Engaging students in class conversation is not always an easy task. Even though we may make class participation part of their final grade, stress its importance in the syllabus, and give subtle (and not so subtle) reminders of this throughout the semester, there are always days when students simply do not want to participate in the class discussions.
There are many reasons why students might not participate in class. Here are four situations where students remain silent, and strategies to positively engage them in conversation.
1) Students do not participate because it is Monday. As strange as it may sound, it’s been my experience that Monday classes tend to be the hardest in terms of getting students talking. The mood is different—and the next weekend seems a long way off. A way to turn this situation around is by looking at Mondays in a positive way. I try to be extra enthusiastic and engaging, so students see a positive person in the classroom on a Monday. Perhaps they’ll find the positive energy contagious. I also seat my students in a semicircle, so they can all see each other’s faces. This class configuration fosters ease of communication.
2) Students have not prepared for the class discussion. When this occurs, consider giving students 10-15 minutes to review what they should have prepared at home, and then seat them in groups where they can practice the conversation with classmates. Despite giving them this second chance at learning, you can let them know that this type of activity is not what you had intended for the class period, and next time they need to be prepared. It is better to improvise and salvage the class time than resort to a teacher monologue. Further, as someone who teaches Spanish, I remind students how important it is that we converse in every class.
3) Use personal experience and true personal stories to engage students (modeling). I am excited when students speak in their non-native language, but the topic we’re learning needs to be addressed as well. To avoid making students feel inadequate or like they do not know anything about the topic, I use my personal life as a model. This gives students true examples for the conversation, and that makes a difference. By opening up with real-life stories that relate to the conversation topic, I pique students’ attention and they talk more about their personal lives in the class conversation. They are more engaged and connect to each other. The modeling makes them feel more comfortable, and they cannot be wrong because they are talking about their own experiences.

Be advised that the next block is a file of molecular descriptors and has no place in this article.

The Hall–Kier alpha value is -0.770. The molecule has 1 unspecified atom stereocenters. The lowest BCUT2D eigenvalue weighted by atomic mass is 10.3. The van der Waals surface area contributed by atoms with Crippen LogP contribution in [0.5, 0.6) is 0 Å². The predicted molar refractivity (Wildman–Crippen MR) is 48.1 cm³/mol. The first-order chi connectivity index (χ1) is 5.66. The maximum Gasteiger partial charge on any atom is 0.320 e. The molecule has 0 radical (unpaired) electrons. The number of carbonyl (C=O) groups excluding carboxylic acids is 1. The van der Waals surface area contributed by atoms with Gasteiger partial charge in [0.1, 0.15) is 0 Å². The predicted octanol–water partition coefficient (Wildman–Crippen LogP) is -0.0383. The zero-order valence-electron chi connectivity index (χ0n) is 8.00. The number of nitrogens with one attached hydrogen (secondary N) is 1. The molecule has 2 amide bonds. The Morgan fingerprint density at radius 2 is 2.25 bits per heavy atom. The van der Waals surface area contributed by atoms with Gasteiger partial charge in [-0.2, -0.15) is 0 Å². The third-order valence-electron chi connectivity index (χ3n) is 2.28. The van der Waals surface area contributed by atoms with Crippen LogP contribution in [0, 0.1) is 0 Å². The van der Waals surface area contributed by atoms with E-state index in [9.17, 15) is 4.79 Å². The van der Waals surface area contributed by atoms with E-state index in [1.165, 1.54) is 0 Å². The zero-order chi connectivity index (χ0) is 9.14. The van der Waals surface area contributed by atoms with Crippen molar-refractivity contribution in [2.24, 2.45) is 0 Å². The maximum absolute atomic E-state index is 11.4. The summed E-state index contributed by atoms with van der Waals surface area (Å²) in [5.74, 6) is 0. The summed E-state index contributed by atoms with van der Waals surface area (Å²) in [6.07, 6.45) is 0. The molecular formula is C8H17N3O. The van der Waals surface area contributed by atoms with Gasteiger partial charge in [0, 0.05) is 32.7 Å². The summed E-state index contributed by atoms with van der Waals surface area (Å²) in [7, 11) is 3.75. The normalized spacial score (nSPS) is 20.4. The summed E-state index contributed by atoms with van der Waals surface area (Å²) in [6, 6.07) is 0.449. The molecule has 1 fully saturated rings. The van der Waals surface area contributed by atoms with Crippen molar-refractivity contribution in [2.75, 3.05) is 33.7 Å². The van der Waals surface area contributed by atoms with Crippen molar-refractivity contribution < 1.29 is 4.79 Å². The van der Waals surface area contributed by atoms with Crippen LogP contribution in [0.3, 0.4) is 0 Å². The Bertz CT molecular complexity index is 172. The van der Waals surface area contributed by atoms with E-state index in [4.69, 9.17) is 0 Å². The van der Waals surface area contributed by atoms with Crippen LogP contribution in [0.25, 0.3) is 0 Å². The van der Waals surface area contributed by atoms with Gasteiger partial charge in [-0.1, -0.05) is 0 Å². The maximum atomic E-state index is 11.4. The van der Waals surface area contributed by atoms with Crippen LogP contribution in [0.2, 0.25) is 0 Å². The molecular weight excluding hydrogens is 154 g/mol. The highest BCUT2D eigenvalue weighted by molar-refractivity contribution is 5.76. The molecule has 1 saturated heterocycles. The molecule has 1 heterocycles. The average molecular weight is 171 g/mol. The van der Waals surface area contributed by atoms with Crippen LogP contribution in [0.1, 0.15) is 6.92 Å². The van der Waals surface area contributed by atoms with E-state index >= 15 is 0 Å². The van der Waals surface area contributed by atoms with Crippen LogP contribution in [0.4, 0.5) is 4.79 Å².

4) Students do not feel the topic of the conversation is appealing to them. Imagine the topic for the conversation is “The Environment and Its Problems. Find Solutions.” Students have heard about the topic many times—the climatic changes that are happening, droughts, flooding, natural disasters, and pollution of rivers—and they simply do not find the topic appealing. What may be interesting to a geography major may not excite an English major. Infusing some personalization into the topic helps engage all students in the conversation, and makes it appealing to everybody. What are each student and the teacher currently doing to improve the environment problems? What else could be done? Ideally, the conversation should be prepared at home with specific examples to talk about. The teacher should begin the conversation with true personal stories by describing his/her recycling activities, efforts to go paperless, or decision to carpool. True personal stories related to the topic of the conversation are always appealing to students, as they learn that the teacher is a human being just like them. Through personal stories, the teacher connects with the students and students feel more comfortable to join in the class conversation.
Chita Espino-Bravo, PhD, is an assistant professor of Spanish at Fort Hays State University.